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Paralympic athlete registers complaint with Rio Paralympics organisers

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Ankur Dhama, India’s first fully blind paralympic athlete registered a complaint with the Rio Paralympics authorities claiming that his guide was pushed during the 1500m heat.

Ankur, who is the first blind athlete to represent India at the Rio Paralympics, and is currently ranked at world number 7, participated in the 1500m heat at Rio. Unfortunately, he failed to qualify as his guide, Vipin, took a tumble, setting the team back by several seconds and injuring Ankur. However, Dhama, along with his coach, Satyapal Singh, have registered a complaint with the authorities at Rio on the grounds that a video grab shows Vipin being pushed by Deniz Simih of Turkey, who later went on to win the heat.

Though there is a 30-minute window after the race within which complaints must be registered, Vipin and Satyapal were not sure about the incident till footage was made available an hour later. Vipin had felt a nudge while they were choosing tracks, but could not ascertain if he was pushed or not by another athlete or guide. Once the video grab had confirmed their suspicions, inspite of having missed the 30-minute window, a complaint was registered, according to a statement issued by Satyapal Singh to Sportskeeda.

Ankur, who is a 22-year old MA student at Delhi University, is one of India’s best para-runners. He turned completely blind when he was six years old, after which he was sent to JPM Senior Secondary School in Delhi. The school’s emphasis on sports encouraged Ankur who began to compete and the national and international levels.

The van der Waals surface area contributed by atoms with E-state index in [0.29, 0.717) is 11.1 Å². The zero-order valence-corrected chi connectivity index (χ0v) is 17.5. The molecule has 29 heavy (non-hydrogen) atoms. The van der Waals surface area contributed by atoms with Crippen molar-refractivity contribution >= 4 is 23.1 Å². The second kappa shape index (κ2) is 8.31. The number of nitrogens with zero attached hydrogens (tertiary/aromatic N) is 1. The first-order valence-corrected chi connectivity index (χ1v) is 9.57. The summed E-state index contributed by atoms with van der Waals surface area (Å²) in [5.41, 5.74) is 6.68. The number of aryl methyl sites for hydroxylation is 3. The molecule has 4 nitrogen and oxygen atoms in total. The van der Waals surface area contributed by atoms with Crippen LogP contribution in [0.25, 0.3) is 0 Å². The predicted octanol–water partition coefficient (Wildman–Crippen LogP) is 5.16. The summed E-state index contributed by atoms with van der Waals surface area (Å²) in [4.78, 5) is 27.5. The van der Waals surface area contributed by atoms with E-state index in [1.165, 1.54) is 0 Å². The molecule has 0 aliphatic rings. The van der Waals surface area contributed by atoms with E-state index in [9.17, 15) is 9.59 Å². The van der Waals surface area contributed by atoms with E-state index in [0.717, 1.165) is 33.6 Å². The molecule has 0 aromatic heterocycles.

At the Dubai Asia-Oceania qualifier for the Paralympics, Ankur had secured a gold medal. His list of achievements is a long one. Ankur has also won a silver and two bronze medals at the Asian Para Games in 2014. A graduate from St. Stephen’s College, Ankur, like every visually challenged runner, runs with a guide- Vipin Kumar, a 20-year old Nagpur University student-who will be tied to him with a rope. Therefore, for the visually challenged, running is a team sport, requiring a great degree of co-ordination and mutual understanding. Further, the guide is required to be 10 seconds faster than the athlete and pushing and dragging is not allowed. Therefore, when Vipin fell, Ankur was thrown off guard and lost several seconds.

At the Olympics last month, an athlete was pushed during the race, after which he was given direct entry into the finals. According to Sportskeeda’s report, Satyapal is certain that if Ankur’s guide had not been pushed, he would have definitely qualfied and made it to the finals, with a good shot at getting atleast the bronze. The fall set Ankur back by 15 seconds as compared to his personal best. He had been hoping to improve his speed by 5 seconds at Rio.

The International Paralympic Committee is slated to take a decision on the matter on the 19th.

Image credits: www.sportskeeda.com

Abhinaya Harigovind
[email protected]

[email protected] ; 'A self-confessed workaholic, I run on endless cups of coffee, last-minute panic, and the smell of fresh print on paper. Student of History at St.Stephen's College, but home and heart lie in Bangalore. Like Holden says, "I'm quite illiterate, but I read a lot."'

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